According to NASA, a blue moon is when there is more than one full moon in a month. They occur roughly every two to three years. A supermoon, meanwhile, is when the full moon occurs at the perigee of its orbit (the shortest distance between the moon and the Earth). The proximity means the moon appears about 14% larger than it does during the apogee (when the moon is furthest from Earth). The next Super Blue Moon won't appear until 2037, so hoping you had a chance to see this one!
So after going out on 8/29 and taking some photographs, I started feeling kind of crummy. My wife had been suffering from a bad cold, or more likely, the flu, for about 4 days. Darn, looks like I've caught whatever she has. By Thursday of last week I was really feeling terrible and I decided to take a COVID test. High temp, muscle aches and pain, bad head cold, splitting headache... you get the picture.
Noooooooo!! (double line means Covid positive πŸ˜“). So no post last week. Just wasn't feeling up to it. It wasn't until about Wednesday of this week (and 5 days of Paxlovid) that I finally started feeling somewhat human again, but still not 100%.
But back to the Super Blue Moon. 
Moonrise was scheduled for 7PM, but I didn't see it until about 7:15 because it had to climb over those mountains. Also, it was supposed to rise at 112 degrees, which my trusty iPhone compass said would be just to the right of that big tree. My planned composition was to have the moon rising next to the tree, with the dirt trail and fence acting as leading lines, drawing your eye to the moon. Oh well, best laid plans!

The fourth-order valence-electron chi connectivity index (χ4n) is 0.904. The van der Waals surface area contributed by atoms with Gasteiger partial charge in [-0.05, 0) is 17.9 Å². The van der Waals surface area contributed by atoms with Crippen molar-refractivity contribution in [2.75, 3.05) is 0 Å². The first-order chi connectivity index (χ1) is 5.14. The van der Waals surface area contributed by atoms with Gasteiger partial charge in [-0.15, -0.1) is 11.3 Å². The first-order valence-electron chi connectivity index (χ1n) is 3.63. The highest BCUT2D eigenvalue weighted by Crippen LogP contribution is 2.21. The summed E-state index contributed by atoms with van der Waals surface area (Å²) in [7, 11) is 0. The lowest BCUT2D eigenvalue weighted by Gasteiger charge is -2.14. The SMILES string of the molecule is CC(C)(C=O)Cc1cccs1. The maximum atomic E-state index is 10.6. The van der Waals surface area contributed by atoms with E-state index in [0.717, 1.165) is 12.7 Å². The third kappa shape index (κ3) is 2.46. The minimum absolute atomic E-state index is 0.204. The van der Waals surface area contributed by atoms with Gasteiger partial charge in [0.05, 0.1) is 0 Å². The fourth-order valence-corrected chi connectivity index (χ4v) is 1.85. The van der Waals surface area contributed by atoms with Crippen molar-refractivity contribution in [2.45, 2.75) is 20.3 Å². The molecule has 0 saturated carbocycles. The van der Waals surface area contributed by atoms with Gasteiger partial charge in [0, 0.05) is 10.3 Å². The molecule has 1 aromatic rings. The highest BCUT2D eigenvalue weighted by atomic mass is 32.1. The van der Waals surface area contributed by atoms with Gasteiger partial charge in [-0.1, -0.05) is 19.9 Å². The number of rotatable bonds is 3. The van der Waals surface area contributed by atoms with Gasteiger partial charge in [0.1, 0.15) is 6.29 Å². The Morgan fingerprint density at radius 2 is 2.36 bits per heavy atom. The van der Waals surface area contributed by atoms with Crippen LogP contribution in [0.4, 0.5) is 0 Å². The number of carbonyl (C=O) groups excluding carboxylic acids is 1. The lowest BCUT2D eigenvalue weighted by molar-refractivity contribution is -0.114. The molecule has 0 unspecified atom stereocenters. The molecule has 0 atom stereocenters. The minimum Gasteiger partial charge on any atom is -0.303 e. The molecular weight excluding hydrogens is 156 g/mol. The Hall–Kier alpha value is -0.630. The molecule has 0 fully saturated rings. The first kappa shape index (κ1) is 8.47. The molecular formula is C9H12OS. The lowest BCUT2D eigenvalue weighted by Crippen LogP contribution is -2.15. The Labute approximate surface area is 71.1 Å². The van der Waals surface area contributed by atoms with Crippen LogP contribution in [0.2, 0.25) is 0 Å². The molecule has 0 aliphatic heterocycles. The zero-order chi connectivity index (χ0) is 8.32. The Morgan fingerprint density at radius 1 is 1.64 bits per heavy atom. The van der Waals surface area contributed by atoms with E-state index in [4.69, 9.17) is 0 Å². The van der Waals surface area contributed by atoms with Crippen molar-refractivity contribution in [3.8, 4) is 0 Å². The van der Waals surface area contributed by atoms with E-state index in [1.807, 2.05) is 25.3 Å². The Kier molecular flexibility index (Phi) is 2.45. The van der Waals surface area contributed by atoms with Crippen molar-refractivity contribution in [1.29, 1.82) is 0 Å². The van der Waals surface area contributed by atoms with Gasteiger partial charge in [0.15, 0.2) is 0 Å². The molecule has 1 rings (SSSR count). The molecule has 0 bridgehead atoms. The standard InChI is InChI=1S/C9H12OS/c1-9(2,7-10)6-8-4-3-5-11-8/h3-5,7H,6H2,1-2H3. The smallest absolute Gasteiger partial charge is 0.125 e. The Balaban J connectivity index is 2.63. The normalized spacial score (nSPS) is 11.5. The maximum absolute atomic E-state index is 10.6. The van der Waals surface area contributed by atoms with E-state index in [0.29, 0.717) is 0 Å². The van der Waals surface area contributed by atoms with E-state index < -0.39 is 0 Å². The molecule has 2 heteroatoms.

Meanwhile, looking in the opposite direction (west), I liked the way the setting sun was selectively lighting up the wood fence. It's really fun when the moonrise and sunset are at the same time. So many photo opportunities!
7:26PM... Starting to get a nice purple sky!
Bonus points if you can spot the guy lurking at the base of the tree. I didn't see him until I uploaded the images on my computer. He's following a trail, so no worries.
PS: The Super Blue Moon isn't blue at all, but it's big and beautiful!
Thanks for stopping by, and stay healthy!!
Linking with Skywatch Friday.